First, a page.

As various restrictions put in place during the global coronavirus pandemic have lifted across the world, many businesses have embraced hybrid working. However, as we look to the future, are these working arrangements of the so-called “new normal” really here to stay?
We consider below whether there are already significant factors at play that could prompt many businesses to want to withdraw from hybrid working and, if so, what legal considerations this could entail.
- Did businesses really embrace hybrid working, or did they just not want to be an outlier?
When we talk to our clients’ C-suites, it is clear that there is a split between those who believe hybrid working will be successful and those who have reservations. This divide is reflected in the increasingly common practice of implementing a hybrid working policy while at the same time incentivizing office attendance, e.g., by enticing employees with free lunches, after work drinks, pets in the workplace policies, etc.
- Is hybrid working undermining team cohesion?
Many colleagues started homeworking in the pandemic with pre-existing working relationships, which undoubtedly eased the transition towards interacting via video-call. However, the recent global trend of mass resignations has meant that many people have joined new workplaces and teams on at least a partial, if not a full, homeworking basis. Arguably, this makes it harder to integrate with fellow team members and to build personal connections. Teams risk suffering due to a drop in the water cooler interactions, which can be seen as key, not only to building personal relationships, but also for efficiently and effectively sharing information, ideas, and experience. That stated, one person's enlightening watercooler moment is another person's distraction. The debate around hybrid working is flush with points and counterpoints.
- Would an economic downturn accelerate or put the brakes on hybrid working policies? And what of hybrid working as a bargaining chip in this scenario?
It is clear that many economies are facing conditions ranging from uncertainty to severe economic turbulence. This could motivate some employers to double down on their hybrid working policies so as to reduce workplace overhead costs through the downsizing of expensive office space, or by cutting down on energy bills. Conversely, other employers, perhaps skeptical of the efficiency of hybrid working, may see this as an opportunity to push for increased workplace attendance.
Hybrid working has, for many, become a key criterion in their search for a job. With the current global war on talent, employers have been keenly aware of this. However, economic downturns generally shift the balance of power towards employers, particularly if recruitment and retention become less of an issue for the business.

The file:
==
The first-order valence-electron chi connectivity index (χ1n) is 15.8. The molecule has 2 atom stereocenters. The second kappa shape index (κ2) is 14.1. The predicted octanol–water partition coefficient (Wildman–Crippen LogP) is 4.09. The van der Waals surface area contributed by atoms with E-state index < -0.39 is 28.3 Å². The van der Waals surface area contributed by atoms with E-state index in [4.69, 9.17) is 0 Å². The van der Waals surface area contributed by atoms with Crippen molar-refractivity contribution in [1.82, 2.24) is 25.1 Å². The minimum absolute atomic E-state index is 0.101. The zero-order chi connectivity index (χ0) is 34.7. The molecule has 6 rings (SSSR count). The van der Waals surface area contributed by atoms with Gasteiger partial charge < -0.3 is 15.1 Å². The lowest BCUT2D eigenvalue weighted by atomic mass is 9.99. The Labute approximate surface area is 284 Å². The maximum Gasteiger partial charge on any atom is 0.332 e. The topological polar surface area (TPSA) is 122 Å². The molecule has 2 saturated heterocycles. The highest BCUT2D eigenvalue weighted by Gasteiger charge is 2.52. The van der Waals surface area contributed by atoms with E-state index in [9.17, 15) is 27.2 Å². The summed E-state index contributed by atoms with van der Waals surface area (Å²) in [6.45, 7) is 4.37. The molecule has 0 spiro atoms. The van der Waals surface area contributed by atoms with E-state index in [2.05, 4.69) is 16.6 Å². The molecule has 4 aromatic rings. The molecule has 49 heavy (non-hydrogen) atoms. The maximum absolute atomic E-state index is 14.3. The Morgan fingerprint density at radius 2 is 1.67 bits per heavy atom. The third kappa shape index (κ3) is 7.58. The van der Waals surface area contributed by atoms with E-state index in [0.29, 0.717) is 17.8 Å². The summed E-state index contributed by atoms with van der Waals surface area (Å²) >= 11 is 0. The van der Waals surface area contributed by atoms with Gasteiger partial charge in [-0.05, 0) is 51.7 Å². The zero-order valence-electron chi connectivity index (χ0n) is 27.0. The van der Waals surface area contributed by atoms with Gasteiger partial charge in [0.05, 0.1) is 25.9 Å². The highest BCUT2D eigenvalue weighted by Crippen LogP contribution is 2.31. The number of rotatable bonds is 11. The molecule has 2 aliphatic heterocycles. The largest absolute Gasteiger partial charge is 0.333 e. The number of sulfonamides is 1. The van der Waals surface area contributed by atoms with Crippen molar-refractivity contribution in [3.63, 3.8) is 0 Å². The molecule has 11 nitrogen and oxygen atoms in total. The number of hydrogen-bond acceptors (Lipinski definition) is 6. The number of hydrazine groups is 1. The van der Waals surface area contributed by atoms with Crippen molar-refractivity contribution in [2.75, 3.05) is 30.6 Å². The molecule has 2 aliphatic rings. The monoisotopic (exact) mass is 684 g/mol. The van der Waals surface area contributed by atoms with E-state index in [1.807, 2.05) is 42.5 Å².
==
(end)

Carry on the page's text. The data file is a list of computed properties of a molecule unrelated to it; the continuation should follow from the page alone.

In a recruitment market with employees who want hybrid working but with employers in a stronger position, could the idea of reducing pay to reflect hybrid working become more popular? Employers should be aware that this can pose significant legal and practical challenges.
- Have the conditions for successful homeworking changed?
Stringent restrictions on social and other activities during lockdowns meant that, for many, the focus on their work increased. With restrictions lifted, distractions have re-emerged that could start to impact productivity, potentially bringing the question of employer monitoring to the fore.
It is possible for employers to monitor their employees remotely, e.g., the software to track time and emails exists. However, this must be balanced with the need for trust, employees' expectations with respect to privacy, and the legal framework that governs this area.
- What stance will governments take on hybrid working?
The success and prosperity of retail and hospitality businesses in financial and professional districts (as well as the financial viability of infrastructure, particularly transport) is intrinsically linked to footfall from city workers. In an effort to mitigate the effects of an economic downturn on these industries, which took a hard hit during the pandemic, governments could start incentivizing workplace attendance in order to protect these industries.
There are also, however, calls on governments to encourage hybrid working, as it has been deemed to be a regeneration tool in local areas. The anticipated balance of voter power on both sides will, in all likelihood, have an influence on policy.
All things considered, approaches to hybrid working will come down to the particular industries, businesses, and employees involved.
If businesses do find themselves wanting to unwind their hybrid working practices, they will need to look at the legal structure behind them. Employers who implemented contractual hybrid structures, whether voluntarily or due to local regulations, may have far less ability to unilaterally water down or revoke their policies than employers who took a more informal / trial basis approach. This means that a formal process may need to be followed, possibly involving local employee representative bodies, such as works councils, with changes only being realistically possible with consent.
Such challenges may prompt employers to shy away from a complete unwinding of hybrid working and, instead, look to reduce the level of flexibility in such arrangements. Examples could include mandating specific days that must be spent in the office, limiting the number of days that can be worked at home, or temporarily restricting homeworking during certain busy periods, etc. Again, there may be legal hurdles that have to be overcome even to affect this level of change.
It will be interesting, in the coming months, to see how the considerations above play out on general corporate and government attitudes towards hybrid working.